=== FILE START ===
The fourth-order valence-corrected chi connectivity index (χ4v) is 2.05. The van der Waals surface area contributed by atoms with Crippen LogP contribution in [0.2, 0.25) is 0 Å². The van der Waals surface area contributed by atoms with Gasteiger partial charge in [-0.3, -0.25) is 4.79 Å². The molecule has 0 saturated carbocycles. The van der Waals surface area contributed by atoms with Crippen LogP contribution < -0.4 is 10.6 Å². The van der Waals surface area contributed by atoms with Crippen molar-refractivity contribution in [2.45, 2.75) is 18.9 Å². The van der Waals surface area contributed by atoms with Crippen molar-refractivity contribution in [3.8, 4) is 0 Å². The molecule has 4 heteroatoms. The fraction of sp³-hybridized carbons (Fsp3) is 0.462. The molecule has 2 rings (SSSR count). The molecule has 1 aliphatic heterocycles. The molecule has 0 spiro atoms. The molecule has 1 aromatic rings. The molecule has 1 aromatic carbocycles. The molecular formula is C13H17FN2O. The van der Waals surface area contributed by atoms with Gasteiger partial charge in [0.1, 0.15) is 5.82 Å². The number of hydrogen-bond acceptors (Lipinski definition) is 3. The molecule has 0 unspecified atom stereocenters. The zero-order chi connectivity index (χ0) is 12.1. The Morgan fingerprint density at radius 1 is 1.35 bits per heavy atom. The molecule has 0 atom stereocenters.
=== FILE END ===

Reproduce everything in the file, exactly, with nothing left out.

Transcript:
The fourth-order valence-corrected chi connectivity index (χ4v) is 2.05. The van der Waals surface area contributed by atoms with Crippen LogP contribution in [0.2, 0.25) is 0 Å². The van der Waals surface area contributed by atoms with Gasteiger partial charge in [-0.3, -0.25) is 4.79 Å². The molecule has 0 saturated carbocycles. The van der Waals surface area contributed by atoms with Crippen LogP contribution < -0.4 is 10.6 Å². The van der Waals surface area contributed by atoms with Crippen molar-refractivity contribution in [2.45, 2.75) is 18.9 Å². The van der Waals surface area contributed by atoms with Crippen molar-refractivity contribution in [3.8, 4) is 0 Å². The molecule has 4 heteroatoms. The fraction of sp³-hybridized carbons (Fsp3) is 0.462. The molecule has 2 rings (SSSR count). The molecule has 1 aliphatic heterocycles. The molecule has 0 spiro atoms. The molecule has 1 aromatic rings. The molecule has 1 aromatic carbocycles. The molecular formula is C13H17FN2O. The van der Waals surface area contributed by atoms with Gasteiger partial charge in [0.1, 0.15) is 5.82 Å². The number of hydrogen-bond acceptors (Lipinski definition) is 3. The molecule has 0 unspecified atom stereocenters. The zero-order chi connectivity index (χ0) is 12.1. The Morgan fingerprint density at radius 1 is 1.35 bits per heavy atom. The molecule has 0 atom stereocenters.